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76 same number of components. This fa ct pretty well shows the deficiency of uni component simulation techniques for very high dimensional data. As can be seen in Figure 6 4, these findings hold true for different number of sub ranges along the dimensions for creating the bins. However, takin g more bins into consideration leads to a smoother and more realistic measurement. Figures 6 5 and 6 6 show how the number of bins affects the accuracy metric. As can be seen in Figure 6 5, for 10 domains and the same number of components (which in fact le ads to the same simulation output), higher number of bins lead to lower accuracy measure, but they can better differentiate the quality of different simulation schemes. For example, the left side columns in the graph (for lower numbers of bins) suggest not much accuracy difference for different numbers of components, while the right side of the graph (for higher numbers of bins) reveals a significant difference. We can infer a similar relationship for the number of domains and bins from Figure 6 6. The noti ceable difference in the two graphs is basically because of the fact that higher numbers of domains lead to lower accuracy in general but higher numbers of components lead to higher amounts. Summary In this study, w e provided a systematic method for model based simulation of web activities for thousands of users. We have shown that mobile Internet usage can be simulated using Gaussian mixture models with enough flexibility to acquire the required accuracy. This study is the first step toward realisti c simulation of multi dimension al users behavior and interest We hope for our method to provide an example for realistic simulation of mobile societies and lead to a paradigm shift in simulation techniques in the future

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77 Figure 6 1. Behavior al clusters for the real samples. X axis shows domain names and y axis shows users and cluster IDs.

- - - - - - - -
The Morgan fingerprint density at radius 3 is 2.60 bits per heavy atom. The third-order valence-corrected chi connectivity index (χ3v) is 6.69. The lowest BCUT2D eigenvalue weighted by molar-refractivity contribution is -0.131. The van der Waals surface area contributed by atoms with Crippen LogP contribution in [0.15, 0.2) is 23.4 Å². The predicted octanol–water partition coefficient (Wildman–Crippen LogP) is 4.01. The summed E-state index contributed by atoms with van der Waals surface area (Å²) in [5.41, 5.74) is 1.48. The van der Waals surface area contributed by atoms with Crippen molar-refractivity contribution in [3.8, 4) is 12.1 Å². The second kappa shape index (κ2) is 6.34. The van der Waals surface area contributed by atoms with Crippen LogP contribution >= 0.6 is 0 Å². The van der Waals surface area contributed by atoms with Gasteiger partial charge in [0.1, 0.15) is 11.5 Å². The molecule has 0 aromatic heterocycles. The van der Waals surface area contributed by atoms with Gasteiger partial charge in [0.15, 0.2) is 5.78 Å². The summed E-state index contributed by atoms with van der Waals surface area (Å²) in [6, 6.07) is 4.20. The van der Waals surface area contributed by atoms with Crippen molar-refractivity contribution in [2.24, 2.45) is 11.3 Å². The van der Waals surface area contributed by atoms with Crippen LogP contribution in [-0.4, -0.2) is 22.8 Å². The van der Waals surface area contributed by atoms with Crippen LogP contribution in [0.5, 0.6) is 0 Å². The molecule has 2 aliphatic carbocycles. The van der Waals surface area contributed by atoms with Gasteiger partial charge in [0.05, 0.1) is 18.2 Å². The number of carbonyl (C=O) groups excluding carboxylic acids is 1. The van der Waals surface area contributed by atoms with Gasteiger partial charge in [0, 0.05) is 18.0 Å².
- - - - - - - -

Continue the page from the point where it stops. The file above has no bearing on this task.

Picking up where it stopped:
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78 A B C Figure 6 2. Distribution of real and simulated samples over behavioral clusters (sorted by the number of users). A) Real dataset. B) S imulated dataset using normal distributaion C) S imulated dataset using our proposed techniqe (GMM)

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79 Figure 6 3. Simulation accuracy for different number of domains and components considering 10 sub ranges along each dimension for creating the bins

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80 A B Figure 6 4. Simulation accuracy for different number of domains and components considering different sub ranges along each dimension for creating the bins A) 15 sub range s for bins B) 5 sub range s for bins

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81 Figure 6 5. Simulation accuracy for different number of components and bins considering 10 domains Figure 6 6. Simulation accuracy for different number of domains and bins considering 10 components

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82 CHAPTER 7 DOMAIN, LOCATION AND HUMAN CENTERED TRAFFIC ANA LYSIS AND MODELING OF MOBILE W IRELESS INTERNET Mobile Internet traffic is going to experience a significant growth in the coming years. Different types of Internet enabled mobile devices are getting more and more popularity and wireless Internet access infrastructures are growing faster than ever. The emergence of this radical change in availability of Internet raises a new need for modeling and analysis of mobile Internet characteristics. A traffic model in general is a model that can be used to regener ate the behavior of a real traffic stream. A major application of traffic models is in predicting the behavior of traffic as it passes through a network. The common approach toward traffic modeling is to find a generic model for the whole network. Although such models provide good approximations for the wired Internet, but several studies have shown that they do not fit the dynamics of wireless networks. For example, [ 14 ] characterize the wireless traffic in different locations and shows that the dynamics of network follow a similar model but with different parameters. However, such models were generally based on small datasets of WLAN activities (e.g. 25000 flows a day), which are far from the full scale of dynamics in current networks (e.g., our dataset i ncludes over 100 million flows per day). Moreover, most previous works have focused on individual access points, or short time periods but have not studied the characteristics of web domains, locations and human behavioral groups (subspaces) that can be be neficial to the realistic design of mobile network applications and services, e.g. caching of web objects at proxy servers. In this chapter we first present our domain and location based modeling approach including curve fitting and graph based analysis parts. Our campus wide case study shows that domain and buildings have distinct traffic characteristic that can also form